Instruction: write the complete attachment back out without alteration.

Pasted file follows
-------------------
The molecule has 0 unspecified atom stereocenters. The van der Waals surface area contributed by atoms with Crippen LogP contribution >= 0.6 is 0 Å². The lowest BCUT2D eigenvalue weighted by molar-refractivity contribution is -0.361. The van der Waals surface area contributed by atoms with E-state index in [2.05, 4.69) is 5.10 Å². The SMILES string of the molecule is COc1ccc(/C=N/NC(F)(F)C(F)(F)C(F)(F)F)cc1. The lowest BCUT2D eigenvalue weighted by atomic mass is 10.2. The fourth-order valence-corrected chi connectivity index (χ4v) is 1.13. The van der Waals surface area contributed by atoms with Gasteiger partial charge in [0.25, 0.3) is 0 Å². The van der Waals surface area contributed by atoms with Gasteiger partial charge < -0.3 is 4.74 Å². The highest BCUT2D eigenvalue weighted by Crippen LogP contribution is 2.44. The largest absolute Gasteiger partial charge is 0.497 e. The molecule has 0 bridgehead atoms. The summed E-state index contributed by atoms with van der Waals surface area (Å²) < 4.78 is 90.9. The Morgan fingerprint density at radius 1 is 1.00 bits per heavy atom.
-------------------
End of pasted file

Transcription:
The molecule has 0 unspecified atom stereocenters. The van der Waals surface area contributed by atoms with Crippen LogP contribution >= 0.6 is 0 Å². The lowest BCUT2D eigenvalue weighted by molar-refractivity contribution is -0.361. The van der Waals surface area contributed by atoms with E-state index in [2.05, 4.69) is 5.10 Å². The SMILES string of the molecule is COc1ccc(/C=N/NC(F)(F)C(F)(F)C(F)(F)F)cc1. The lowest BCUT2D eigenvalue weighted by atomic mass is 10.2. The fourth-order valence-corrected chi connectivity index (χ4v) is 1.13. The van der Waals surface area contributed by atoms with Gasteiger partial charge in [0.25, 0.3) is 0 Å². The van der Waals surface area contributed by atoms with Gasteiger partial charge < -0.3 is 4.74 Å². The highest BCUT2D eigenvalue weighted by Crippen LogP contribution is 2.44. The largest absolute Gasteiger partial charge is 0.497 e. The molecule has 0 bridgehead atoms. The summed E-state index contributed by atoms with van der Waals surface area (Å²) < 4.78 is 90.9. The Morgan fingerprint density at radius 1 is 1.00 bits per heavy atom.